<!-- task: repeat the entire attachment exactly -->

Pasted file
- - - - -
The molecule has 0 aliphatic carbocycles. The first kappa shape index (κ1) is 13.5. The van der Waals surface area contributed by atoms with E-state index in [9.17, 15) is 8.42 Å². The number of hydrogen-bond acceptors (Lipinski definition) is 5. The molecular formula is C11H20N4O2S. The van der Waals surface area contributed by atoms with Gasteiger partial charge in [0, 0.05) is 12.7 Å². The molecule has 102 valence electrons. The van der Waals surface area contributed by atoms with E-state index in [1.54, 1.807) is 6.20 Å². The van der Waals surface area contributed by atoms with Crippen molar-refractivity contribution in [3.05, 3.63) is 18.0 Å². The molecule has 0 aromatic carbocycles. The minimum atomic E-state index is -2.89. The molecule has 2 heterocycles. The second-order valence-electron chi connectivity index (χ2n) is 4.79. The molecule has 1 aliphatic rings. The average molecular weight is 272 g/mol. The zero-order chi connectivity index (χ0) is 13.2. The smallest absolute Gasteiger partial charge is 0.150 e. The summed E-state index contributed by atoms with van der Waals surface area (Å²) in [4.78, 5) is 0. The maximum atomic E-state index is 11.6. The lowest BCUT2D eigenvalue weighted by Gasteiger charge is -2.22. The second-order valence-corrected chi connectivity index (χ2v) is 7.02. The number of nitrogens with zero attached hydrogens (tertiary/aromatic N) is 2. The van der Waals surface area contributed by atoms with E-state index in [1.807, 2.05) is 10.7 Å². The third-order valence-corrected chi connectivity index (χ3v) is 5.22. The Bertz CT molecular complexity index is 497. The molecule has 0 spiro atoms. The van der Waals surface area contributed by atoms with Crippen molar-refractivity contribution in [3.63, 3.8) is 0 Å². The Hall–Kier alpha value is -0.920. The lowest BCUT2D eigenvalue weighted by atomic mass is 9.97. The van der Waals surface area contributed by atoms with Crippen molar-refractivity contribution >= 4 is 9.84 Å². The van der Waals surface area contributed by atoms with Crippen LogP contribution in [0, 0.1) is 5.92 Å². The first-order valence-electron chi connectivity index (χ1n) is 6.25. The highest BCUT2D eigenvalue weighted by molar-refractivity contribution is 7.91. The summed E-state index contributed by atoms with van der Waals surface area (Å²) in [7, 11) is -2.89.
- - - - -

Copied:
The molecule has 0 aliphatic carbocycles. The first kappa shape index (κ1) is 13.5. The van der Waals surface area contributed by atoms with E-state index in [9.17, 15) is 8.42 Å². The number of hydrogen-bond acceptors (Lipinski definition) is 5. The molecular formula is C11H20N4O2S. The van der Waals surface area contributed by atoms with Gasteiger partial charge in [0, 0.05) is 12.7 Å². The molecule has 102 valence electrons. The van der Waals surface area contributed by atoms with E-state index in [1.54, 1.807) is 6.20 Å². The van der Waals surface area contributed by atoms with Crippen molar-refractivity contribution in [3.05, 3.63) is 18.0 Å². The molecule has 0 aromatic carbocycles. The minimum atomic E-state index is -2.89. The molecule has 2 heterocycles. The second-order valence-electron chi connectivity index (χ2n) is 4.79. The molecule has 1 aliphatic rings. The average molecular weight is 272 g/mol. The zero-order chi connectivity index (χ0) is 13.2. The smallest absolute Gasteiger partial charge is 0.150 e. The summed E-state index contributed by atoms with van der Waals surface area (Å²) in [4.78, 5) is 0. The maximum atomic E-state index is 11.6. The lowest BCUT2D eigenvalue weighted by Gasteiger charge is -2.22. The second-order valence-corrected chi connectivity index (χ2v) is 7.02. The number of nitrogens with zero attached hydrogens (tertiary/aromatic N) is 2. The van der Waals surface area contributed by atoms with E-state index in [1.807, 2.05) is 10.7 Å². The third-order valence-corrected chi connectivity index (χ3v) is 5.22. The Bertz CT molecular complexity index is 497. The molecule has 0 spiro atoms. The van der Waals surface area contributed by atoms with Crippen molar-refractivity contribution in [3.63, 3.8) is 0 Å². The Hall–Kier alpha value is -0.920. The lowest BCUT2D eigenvalue weighted by atomic mass is 9.97. The van der Waals surface area contributed by atoms with Crippen molar-refractivity contribution >= 4 is 9.84 Å². The van der Waals surface area contributed by atoms with Crippen LogP contribution in [0, 0.1) is 5.92 Å². The first-order valence-electron chi connectivity index (χ1n) is 6.25. The highest BCUT2D eigenvalue weighted by molar-refractivity contribution is 7.91. The summed E-state index contributed by atoms with van der Waals surface area (Å²) in [7, 11) is -2.89.